Throughout the history of advancing frontiers in many parts of the world there have been attractive offers of free land to brave and fool-hardy persons who would live at the dangerous edge of the advancing settlements. Such an offer was made to the retiring Roman legionnaires in the hope that they would live near the frontier line in Gaul and elsewhere and serve as added protection against the warlike German tribes. In 1630, a large tract of land was offered to each commander and fifty acres to other persons who would settle near the dangerous Pamunkey tribe in Virginia, and serve as a buffer against attacks by these warlike Indians. In 1636, John Chew and his nine associates were given a patent to five hundred acres in this section. In 1653, the Virginia Assembly offered ten thousand acres in the valley of the Roanoke, or Moratock, River to any group who would establish a defensive position and secure sufficient arms and ammunition to defend it. Thus at this early date in American history we can see formulated the principle of offering free land to those who have the courage to settle in relatively dangerous areas.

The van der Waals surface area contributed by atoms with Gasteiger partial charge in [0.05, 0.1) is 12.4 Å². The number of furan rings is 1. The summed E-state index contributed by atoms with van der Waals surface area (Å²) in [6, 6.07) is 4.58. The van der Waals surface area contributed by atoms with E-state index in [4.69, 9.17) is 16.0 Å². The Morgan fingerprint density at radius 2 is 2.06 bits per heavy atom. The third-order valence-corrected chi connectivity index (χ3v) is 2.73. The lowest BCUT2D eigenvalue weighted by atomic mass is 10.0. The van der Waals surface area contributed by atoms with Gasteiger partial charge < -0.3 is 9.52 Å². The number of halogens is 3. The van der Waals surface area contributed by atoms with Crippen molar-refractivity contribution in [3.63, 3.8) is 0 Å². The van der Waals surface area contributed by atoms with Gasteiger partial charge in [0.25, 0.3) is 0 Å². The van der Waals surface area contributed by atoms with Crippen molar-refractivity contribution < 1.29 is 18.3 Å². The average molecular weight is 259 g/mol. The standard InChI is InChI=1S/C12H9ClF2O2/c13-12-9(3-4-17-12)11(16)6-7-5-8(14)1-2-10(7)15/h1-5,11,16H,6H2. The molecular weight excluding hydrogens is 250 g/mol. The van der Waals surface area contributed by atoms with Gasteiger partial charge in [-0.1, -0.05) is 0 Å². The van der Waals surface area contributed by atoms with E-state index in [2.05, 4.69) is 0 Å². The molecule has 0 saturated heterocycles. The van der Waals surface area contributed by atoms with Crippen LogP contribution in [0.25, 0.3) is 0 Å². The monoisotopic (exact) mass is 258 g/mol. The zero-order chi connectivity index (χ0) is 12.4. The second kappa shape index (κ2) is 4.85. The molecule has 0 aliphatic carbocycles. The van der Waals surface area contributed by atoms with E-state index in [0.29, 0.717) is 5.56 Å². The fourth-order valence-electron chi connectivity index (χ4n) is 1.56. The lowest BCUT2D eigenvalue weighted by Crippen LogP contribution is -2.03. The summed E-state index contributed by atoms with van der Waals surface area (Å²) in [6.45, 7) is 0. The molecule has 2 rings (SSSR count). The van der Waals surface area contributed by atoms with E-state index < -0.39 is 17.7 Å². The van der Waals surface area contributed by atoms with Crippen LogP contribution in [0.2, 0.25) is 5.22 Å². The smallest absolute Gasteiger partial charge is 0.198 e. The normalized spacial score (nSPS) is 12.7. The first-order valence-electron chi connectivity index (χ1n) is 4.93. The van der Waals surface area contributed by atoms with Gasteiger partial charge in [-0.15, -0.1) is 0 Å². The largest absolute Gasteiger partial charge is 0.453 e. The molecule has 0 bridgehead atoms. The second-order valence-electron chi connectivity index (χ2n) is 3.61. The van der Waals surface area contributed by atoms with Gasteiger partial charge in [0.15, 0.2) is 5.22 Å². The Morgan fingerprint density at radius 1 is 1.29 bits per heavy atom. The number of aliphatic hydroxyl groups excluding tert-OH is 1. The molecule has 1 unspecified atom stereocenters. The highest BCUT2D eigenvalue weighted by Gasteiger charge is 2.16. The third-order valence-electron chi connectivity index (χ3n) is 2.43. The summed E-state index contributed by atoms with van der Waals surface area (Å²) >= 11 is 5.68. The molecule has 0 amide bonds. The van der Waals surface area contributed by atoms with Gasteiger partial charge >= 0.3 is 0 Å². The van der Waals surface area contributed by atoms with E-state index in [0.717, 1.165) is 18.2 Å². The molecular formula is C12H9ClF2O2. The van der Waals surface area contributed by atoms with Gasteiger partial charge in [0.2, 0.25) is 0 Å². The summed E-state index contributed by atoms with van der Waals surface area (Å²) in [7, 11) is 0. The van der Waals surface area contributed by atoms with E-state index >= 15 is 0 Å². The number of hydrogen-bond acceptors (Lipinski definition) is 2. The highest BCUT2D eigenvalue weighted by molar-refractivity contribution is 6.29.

Covington, James W.
"The Armed Occupation Act of 1842,"
Florida Historical Quarterly: Vol. 40:
1, Article 5.
Available at: https://stars.library.ucf.edu/fhq/vol40/iss1/5